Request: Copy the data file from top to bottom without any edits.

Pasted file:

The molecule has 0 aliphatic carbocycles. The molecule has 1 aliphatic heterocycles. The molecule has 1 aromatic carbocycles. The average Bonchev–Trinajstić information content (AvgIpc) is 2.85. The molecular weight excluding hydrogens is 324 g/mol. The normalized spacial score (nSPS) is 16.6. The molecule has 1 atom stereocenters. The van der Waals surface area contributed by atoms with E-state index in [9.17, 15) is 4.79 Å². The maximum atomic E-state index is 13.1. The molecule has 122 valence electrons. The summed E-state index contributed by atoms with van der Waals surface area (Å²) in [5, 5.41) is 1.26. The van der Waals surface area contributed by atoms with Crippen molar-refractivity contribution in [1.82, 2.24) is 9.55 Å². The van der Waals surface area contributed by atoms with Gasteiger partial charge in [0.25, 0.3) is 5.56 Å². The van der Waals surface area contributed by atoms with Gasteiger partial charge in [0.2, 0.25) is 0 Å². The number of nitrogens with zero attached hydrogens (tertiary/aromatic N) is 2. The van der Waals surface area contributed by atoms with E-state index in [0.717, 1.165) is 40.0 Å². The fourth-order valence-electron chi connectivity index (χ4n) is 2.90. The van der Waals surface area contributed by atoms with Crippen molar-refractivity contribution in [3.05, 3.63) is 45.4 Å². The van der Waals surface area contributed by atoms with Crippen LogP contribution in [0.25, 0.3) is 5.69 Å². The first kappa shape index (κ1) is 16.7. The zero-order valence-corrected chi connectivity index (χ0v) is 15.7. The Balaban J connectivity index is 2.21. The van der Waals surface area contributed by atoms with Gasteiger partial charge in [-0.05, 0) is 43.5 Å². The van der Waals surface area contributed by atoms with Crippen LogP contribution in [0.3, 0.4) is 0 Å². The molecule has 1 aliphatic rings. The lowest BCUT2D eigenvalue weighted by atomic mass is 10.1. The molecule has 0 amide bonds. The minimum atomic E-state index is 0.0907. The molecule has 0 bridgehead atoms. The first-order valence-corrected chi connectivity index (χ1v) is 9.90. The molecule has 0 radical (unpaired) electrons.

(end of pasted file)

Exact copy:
The molecule has 0 aliphatic carbocycles. The molecule has 1 aliphatic heterocycles. The molecule has 1 aromatic carbocycles. The average Bonchev–Trinajstić information content (AvgIpc) is 2.85. The molecular weight excluding hydrogens is 324 g/mol. The normalized spacial score (nSPS) is 16.6. The molecule has 1 atom stereocenters. The van der Waals surface area contributed by atoms with E-state index in [9.17, 15) is 4.79 Å². The maximum atomic E-state index is 13.1. The molecule has 122 valence electrons. The summed E-state index contributed by atoms with van der Waals surface area (Å²) in [5, 5.41) is 1.26. The van der Waals surface area contributed by atoms with Crippen molar-refractivity contribution in [1.82, 2.24) is 9.55 Å². The van der Waals surface area contributed by atoms with Gasteiger partial charge in [0.25, 0.3) is 5.56 Å². The van der Waals surface area contributed by atoms with Gasteiger partial charge in [0.2, 0.25) is 0 Å². The number of nitrogens with zero attached hydrogens (tertiary/aromatic N) is 2. The van der Waals surface area contributed by atoms with E-state index in [0.717, 1.165) is 40.0 Å². The fourth-order valence-electron chi connectivity index (χ4n) is 2.90. The van der Waals surface area contributed by atoms with Crippen molar-refractivity contribution in [3.05, 3.63) is 45.4 Å². The van der Waals surface area contributed by atoms with Crippen LogP contribution in [0.25, 0.3) is 5.69 Å². The first kappa shape index (κ1) is 16.7. The zero-order valence-corrected chi connectivity index (χ0v) is 15.7. The Balaban J connectivity index is 2.21. The van der Waals surface area contributed by atoms with Gasteiger partial charge in [-0.05, 0) is 43.5 Å². The van der Waals surface area contributed by atoms with Crippen LogP contribution in [0.3, 0.4) is 0 Å². The molecule has 1 aliphatic rings. The lowest BCUT2D eigenvalue weighted by atomic mass is 10.1. The molecule has 0 amide bonds. The minimum atomic E-state index is 0.0907. The molecule has 0 bridgehead atoms. The first-order valence-corrected chi connectivity index (χ1v) is 9.90. The molecule has 0 radical (unpaired) electrons.